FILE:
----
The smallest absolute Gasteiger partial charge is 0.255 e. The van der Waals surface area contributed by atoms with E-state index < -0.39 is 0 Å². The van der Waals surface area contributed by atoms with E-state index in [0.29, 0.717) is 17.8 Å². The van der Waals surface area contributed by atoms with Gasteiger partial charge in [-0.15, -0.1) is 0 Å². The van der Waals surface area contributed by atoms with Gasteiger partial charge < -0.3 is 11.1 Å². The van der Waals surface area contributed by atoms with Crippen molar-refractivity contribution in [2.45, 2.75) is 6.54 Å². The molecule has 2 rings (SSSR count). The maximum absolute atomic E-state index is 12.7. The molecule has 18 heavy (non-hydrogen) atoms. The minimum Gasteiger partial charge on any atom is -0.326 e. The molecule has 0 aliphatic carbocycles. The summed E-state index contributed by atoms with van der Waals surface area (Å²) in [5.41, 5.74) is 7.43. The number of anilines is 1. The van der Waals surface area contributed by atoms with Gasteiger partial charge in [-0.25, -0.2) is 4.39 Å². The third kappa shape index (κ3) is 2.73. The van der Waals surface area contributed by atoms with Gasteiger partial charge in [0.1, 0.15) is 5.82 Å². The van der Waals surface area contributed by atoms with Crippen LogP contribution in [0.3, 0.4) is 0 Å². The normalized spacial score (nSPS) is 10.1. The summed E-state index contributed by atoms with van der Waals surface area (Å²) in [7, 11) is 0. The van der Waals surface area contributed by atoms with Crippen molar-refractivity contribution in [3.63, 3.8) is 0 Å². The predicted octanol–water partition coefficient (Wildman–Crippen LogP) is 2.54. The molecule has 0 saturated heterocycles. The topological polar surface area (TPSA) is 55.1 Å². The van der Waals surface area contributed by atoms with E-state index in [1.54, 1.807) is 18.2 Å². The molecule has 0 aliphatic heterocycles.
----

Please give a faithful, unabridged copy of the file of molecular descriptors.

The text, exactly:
The smallest absolute Gasteiger partial charge is 0.255 e. The van der Waals surface area contributed by atoms with E-state index < -0.39 is 0 Å². The van der Waals surface area contributed by atoms with E-state index in [0.29, 0.717) is 17.8 Å². The van der Waals surface area contributed by atoms with Gasteiger partial charge in [-0.15, -0.1) is 0 Å². The van der Waals surface area contributed by atoms with Gasteiger partial charge < -0.3 is 11.1 Å². The van der Waals surface area contributed by atoms with Crippen molar-refractivity contribution in [2.45, 2.75) is 6.54 Å². The molecule has 2 rings (SSSR count). The maximum absolute atomic E-state index is 12.7. The molecule has 18 heavy (non-hydrogen) atoms. The minimum Gasteiger partial charge on any atom is -0.326 e. The molecule has 0 aliphatic carbocycles. The summed E-state index contributed by atoms with van der Waals surface area (Å²) in [5.41, 5.74) is 7.43. The number of anilines is 1. The van der Waals surface area contributed by atoms with Gasteiger partial charge in [-0.25, -0.2) is 4.39 Å². The third kappa shape index (κ3) is 2.73. The van der Waals surface area contributed by atoms with Gasteiger partial charge in [0.1, 0.15) is 5.82 Å². The van der Waals surface area contributed by atoms with Crippen LogP contribution in [0.3, 0.4) is 0 Å². The normalized spacial score (nSPS) is 10.1. The summed E-state index contributed by atoms with van der Waals surface area (Å²) in [7, 11) is 0. The van der Waals surface area contributed by atoms with Crippen molar-refractivity contribution in [3.63, 3.8) is 0 Å². The predicted octanol–water partition coefficient (Wildman–Crippen LogP) is 2.54. The molecule has 0 saturated heterocycles. The topological polar surface area (TPSA) is 55.1 Å². The van der Waals surface area contributed by atoms with E-state index in [1.54, 1.807) is 18.2 Å². The molecule has 0 aliphatic heterocycles.